The acquisition of plasmids is a major factor in the ability of bacteria to exploit new environments and hosts, including human and Hemipteran insects (Ricci and Hernandez, 2000; Douidah et al., 2014; Perilla-Henao and Casteel, 2016). Some Serratia strains are considered opportunist pathogens for human and some virulence genes are frequently described in their genomes, mainly in plasmids (Hurst et al., 2000; Iguchi et al., 2014; Gruber et al., 2015). pKPC-56ce, a plasmid similar to those of pRPA1 and pRPH1, was found in the SSNIH1 strain of Serratia sp. isolated in 2015 from a hospital tubing in the United States (Weingarten et al., 2018). Fortunately, pRPA1 and pRPH1 plasmids do not include the integron found in pKPC-56ce and its resistance genes for quinolones (QnrB19, C3F38_25970), betalactams extended-spectrum (SHV-12, C3F38_25945), and carbapenems (KPC-2, C3F38_25920). On the other hand, pRPA1 plasmid encodes the aadA1 gene (B7L32_25510) for aminoglycoside resistance also found in pKPC-56ce, but not in pRPH1.
The coprophagic behavior of triatomines might explain the variability of S. marcescens populations in the digestive tract of specimens from the wild. Gumiel et al. (2015), analyzing the microbiota diversity in the digestive tract of T. brasiliensis and T. pseudomaculata, also observed the presence of S. marcescens in all specimens captured in the endemic northeastern region of Brazil. In addition, Gumiel et al. (2015) also reported the sporadic presence of Rhodococcus, which belong to the Corynebacterineae suborder as well as other bacterium genera. Moreover, Carels et al. (2017) noted that all these bacterial species share one common feature: bacteria with GC-rich genomes overcome those with GC-poor genomes. These authors attributed the comparative success of GC-rich bacteria in the TDT niche to their increased ability to process complex substrates.
In this study, Actinobacteria such as the symbiont R. rhodnii were not detected, probably due to the short time of incubation on BHI agar. In fact, the TDT microbiota diversity is probably underrepresented in this study due to limitations of in vitro culture and the fastest growth of S. marcescens. Despite its apparent predominance, the limitations on molecular fingerprint methods could sub represent the genetic diversity of Serratia populations, since only one genetic marker (one fingerprint primer) was applied to classify the isolates (da Mota et al., 2004, 2012). Interestingly, the general distribution of S. marcescens in triatomines (da Mota et al., 2012; Gumiel et al., 2015) and mosquitoes (Wang et al., 2017) seems to be a favorable factor to propose it as a suitable competitor species in these systems. However, S. marcescens does not seems to be antagonistic of Wolbachia sp., since this bacterium is intracellular and has already been observed in co-colonization with Serratia sp. in a sylvatic adult specimen of Rhodnius sp. from Amazon, Brazil (da Mota et al., 2012). At least two types of Wolbachia sp. were also detected in specimens of Rhodnius pallescens raised in insectarium and captured in the field in Republic of Panama (Espino et al., 2009).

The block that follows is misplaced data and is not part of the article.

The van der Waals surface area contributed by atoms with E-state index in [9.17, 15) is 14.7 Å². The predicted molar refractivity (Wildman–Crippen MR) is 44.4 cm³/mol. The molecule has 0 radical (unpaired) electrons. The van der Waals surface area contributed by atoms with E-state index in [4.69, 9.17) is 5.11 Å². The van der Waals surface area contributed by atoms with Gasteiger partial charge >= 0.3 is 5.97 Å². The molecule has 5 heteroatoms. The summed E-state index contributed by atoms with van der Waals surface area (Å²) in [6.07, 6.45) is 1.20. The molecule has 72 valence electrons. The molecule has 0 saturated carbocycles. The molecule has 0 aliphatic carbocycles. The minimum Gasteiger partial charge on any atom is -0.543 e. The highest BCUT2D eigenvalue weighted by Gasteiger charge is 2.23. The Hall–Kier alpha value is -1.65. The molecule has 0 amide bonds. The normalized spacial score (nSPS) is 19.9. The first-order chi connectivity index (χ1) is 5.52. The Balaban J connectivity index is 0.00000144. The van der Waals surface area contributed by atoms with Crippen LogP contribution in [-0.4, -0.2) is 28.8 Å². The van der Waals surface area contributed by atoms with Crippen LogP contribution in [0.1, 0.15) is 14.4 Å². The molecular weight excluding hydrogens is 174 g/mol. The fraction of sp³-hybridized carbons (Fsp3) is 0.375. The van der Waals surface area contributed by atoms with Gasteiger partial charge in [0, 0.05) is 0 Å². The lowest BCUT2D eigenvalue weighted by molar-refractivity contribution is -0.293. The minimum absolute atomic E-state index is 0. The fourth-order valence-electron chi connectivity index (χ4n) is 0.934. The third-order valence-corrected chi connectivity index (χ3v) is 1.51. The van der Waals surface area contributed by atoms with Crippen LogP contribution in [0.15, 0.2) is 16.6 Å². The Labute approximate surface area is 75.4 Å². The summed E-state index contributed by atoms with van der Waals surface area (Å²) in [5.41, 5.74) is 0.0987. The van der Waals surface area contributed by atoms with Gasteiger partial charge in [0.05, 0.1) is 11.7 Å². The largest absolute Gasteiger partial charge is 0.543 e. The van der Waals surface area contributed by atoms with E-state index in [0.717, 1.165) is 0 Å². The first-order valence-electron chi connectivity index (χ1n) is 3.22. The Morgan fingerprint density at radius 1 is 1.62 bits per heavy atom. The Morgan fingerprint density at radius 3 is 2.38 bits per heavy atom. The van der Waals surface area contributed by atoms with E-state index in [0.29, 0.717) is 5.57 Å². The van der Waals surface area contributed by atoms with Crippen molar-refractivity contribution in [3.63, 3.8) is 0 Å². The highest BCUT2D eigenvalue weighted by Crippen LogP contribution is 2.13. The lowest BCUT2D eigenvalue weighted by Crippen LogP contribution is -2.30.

Although this study presents the first pieces of evidence of an antagonistic potential of S. marcescens with regard to T. cruzi in R. prolixus based on the genomic characterization of RPA1 and RPH1 strains, further investigations are needed to improve our understanding of this system in triatomines.
FM, DC, CV, MG, and PA conceived and designed the experiments. FM, DC, CV, and MG performed the experiments. FM, DC, CV, JA, NC, and PA analyzed the data. FM, DC, CV, and PA contributed reagents, materials, and analysis tools. FM, DC, CV, JA, NC, and PA wrote the manuscript.
Conflict of Interest Statement
The authors declare that the research was conducted in the absence of any commercial or financial relationships that could be construed as a potential conflict of interest.
We thank Deyse Vallim and Rodrigo Lisboa for their assistance in the bacteria isolation and the Instituto Oswaldo Cruz and Fundação Oswaldo Cruz for funding as well as for allowing the use of its facilities of high-throughput sequencing and bioinformatics. We also thank the fundings provided by PAPES and PROEP programs, Conselho Nacional de Desenvolvimento Científico e Tecnológico (CNPq), Fundação de Amparo à Pesquisa do Estado do Rio de Janeiro (FAPERJ), and Instituto Nacional de Ciência e Tecnologia em Entomologia Molecular (INCT-EM).
The Supplementary Material for this article can be found online at: https://www.frontiersin.org/articles/10.3389/fmicb.2018.03205/full#supplementary-material
TABLE S1 | Average nucleotide identity between Serratia genomes, bacterial secretion systems, KEGG and Ano1 orthologous, gene islands, antibiotic resistance genes and one way ANOVA of trypanolytic activity.
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Keywords: Serratia marcescens, Rhodnius prolixus, Trypanosoma cruzi, trypanocidal activity, antagonistic genes
Citation: da Mota FF, Castro DP, Vieira CS, Gumiel M, de Albuquerque JP, Carels N and Azambuja P (2019) In vitro Trypanocidal Activity, Genomic Analysis of Isolates, and in vivo Transcription of Type VI Secretion System of Serratia marcescens Belonging to the Microbiota of Rhodnius prolixus Digestive Tract. Front. Microbiol. 9:3205. doi: 10.3389/fmicb.2018.03205
Received: 28 August 2018; Accepted: 11 December 2018;
Published: 24 January 2019.
Edited by:Frank T. Robb, University of Maryland, Baltimore, United States
Reviewed by:Darlene Miller, University of Miami, United States
Jorge Contreras-Garduño, National Autonomous University of Mexico, Mexico
Copyright © 2019 da Mota, Castro, Vieira, Gumiel, de Albuquerque, Carels and Azambuja. This is an open-access article distributed under the terms of the Creative Commons Attribution License (CC BY). The use, distribution or reproduction in other forums is permitted, provided the original author(s) and the copyright owner(s) are credited and that the original publication in this journal is cited, in accordance with accepted academic practice. No use, distribution or reproduction is permitted which does not comply with these terms.